The what now?
Well, I’ve found myself looking at the URL field in the web browser, and if it isn’t a dedicated domain for the blog in question, then I’m a bit less forgiving. Basically, let’s say I give the average blog 60 seconds to convince me that I should stick around. Well, then a Blogger hosted blog would probably get just 30 seconds… Silly, but there you go.
Obviously, I’m a domain elitist.
I’m basing this course of action on the fact that if you’re not committed enough to buy a $6 domain, then you probably haven’t got the right commitment in you content-wise either.
Am I wrong?
Sometimes, absolutely! Then again, it’s hard to argue with this course of actions since 99% of all Blogger hosted blogs suck (actual percentage may vary), and although the level of quality is a bit higher on WordPress.com, Vox, and some others (not MySpace’s nor Facebook’s bloggy parts), it sure doesn’t reach the same height as the ones who actually cash out for a domain.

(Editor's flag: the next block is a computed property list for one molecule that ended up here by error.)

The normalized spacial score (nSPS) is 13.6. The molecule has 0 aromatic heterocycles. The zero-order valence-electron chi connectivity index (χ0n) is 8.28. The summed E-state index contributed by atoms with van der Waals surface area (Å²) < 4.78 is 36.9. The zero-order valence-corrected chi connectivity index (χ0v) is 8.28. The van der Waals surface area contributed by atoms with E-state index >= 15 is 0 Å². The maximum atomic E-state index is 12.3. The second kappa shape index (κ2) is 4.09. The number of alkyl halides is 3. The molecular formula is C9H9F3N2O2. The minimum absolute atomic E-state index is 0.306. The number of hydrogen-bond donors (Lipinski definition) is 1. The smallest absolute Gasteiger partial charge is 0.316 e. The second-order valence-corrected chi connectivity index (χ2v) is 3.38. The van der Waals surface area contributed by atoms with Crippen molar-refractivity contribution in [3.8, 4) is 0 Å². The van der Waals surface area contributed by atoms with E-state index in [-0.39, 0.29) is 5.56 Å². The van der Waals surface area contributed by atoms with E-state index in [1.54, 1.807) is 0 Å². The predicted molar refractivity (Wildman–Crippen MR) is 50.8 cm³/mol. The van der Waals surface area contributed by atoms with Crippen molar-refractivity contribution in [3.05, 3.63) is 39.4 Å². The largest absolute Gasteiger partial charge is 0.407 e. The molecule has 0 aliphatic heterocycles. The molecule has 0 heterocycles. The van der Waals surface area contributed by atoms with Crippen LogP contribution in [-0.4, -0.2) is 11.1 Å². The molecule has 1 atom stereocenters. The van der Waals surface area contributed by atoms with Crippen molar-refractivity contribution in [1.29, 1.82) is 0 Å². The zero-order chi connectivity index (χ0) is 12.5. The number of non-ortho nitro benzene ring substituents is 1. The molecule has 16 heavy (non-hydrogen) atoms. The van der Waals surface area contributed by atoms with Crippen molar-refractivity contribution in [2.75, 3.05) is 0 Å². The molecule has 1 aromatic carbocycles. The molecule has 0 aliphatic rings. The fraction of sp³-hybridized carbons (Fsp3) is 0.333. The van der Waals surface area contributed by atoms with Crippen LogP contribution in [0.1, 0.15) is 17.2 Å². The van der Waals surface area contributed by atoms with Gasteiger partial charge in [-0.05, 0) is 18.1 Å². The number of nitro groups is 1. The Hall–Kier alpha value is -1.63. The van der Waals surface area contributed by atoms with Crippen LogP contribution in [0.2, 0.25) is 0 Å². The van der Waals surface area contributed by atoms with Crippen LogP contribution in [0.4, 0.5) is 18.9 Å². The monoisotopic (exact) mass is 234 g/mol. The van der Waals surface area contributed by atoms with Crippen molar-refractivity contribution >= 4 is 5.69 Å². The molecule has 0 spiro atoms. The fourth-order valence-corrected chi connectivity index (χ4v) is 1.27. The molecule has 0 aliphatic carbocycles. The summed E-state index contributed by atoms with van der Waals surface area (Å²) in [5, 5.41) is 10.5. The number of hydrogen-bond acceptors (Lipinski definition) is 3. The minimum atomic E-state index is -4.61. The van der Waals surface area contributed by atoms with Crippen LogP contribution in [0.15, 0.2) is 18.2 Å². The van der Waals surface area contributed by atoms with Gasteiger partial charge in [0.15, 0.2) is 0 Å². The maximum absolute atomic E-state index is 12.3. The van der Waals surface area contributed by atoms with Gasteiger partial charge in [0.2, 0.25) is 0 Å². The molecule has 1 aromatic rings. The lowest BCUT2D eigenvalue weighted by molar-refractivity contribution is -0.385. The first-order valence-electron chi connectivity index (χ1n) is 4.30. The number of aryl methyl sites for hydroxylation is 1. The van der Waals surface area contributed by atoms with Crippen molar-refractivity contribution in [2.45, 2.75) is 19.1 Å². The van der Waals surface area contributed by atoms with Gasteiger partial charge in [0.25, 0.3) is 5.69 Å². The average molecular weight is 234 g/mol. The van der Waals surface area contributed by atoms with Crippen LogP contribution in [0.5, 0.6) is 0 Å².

Which is, again, silly, since it’s $6/year – or less!
I don’t mind people hosting their blogs with, say, WordPress.com, and points their domain there. In my book they’ve showed dedication and a course of “seriousness” or whatever. Quality and commitment isn’t in the hosting account, it’s in the fact that you value your content, brand, writing, everything.
That being said, some Blogger hosted blogs do catch me in those 30 seconds. Sometimes that enough.
Are you a domain elitist, or how do you tackle these things?
Thord Daniel Hedengren is a designer, writer, and blogger, and also the former editor of The Blog Herald. He used to be a hotshot in the gaming industry in Sweden, but sold everything and went International. Most recently he wrote a book called Smashing WordPress: Beyond the Blog, and does loads of kickass design.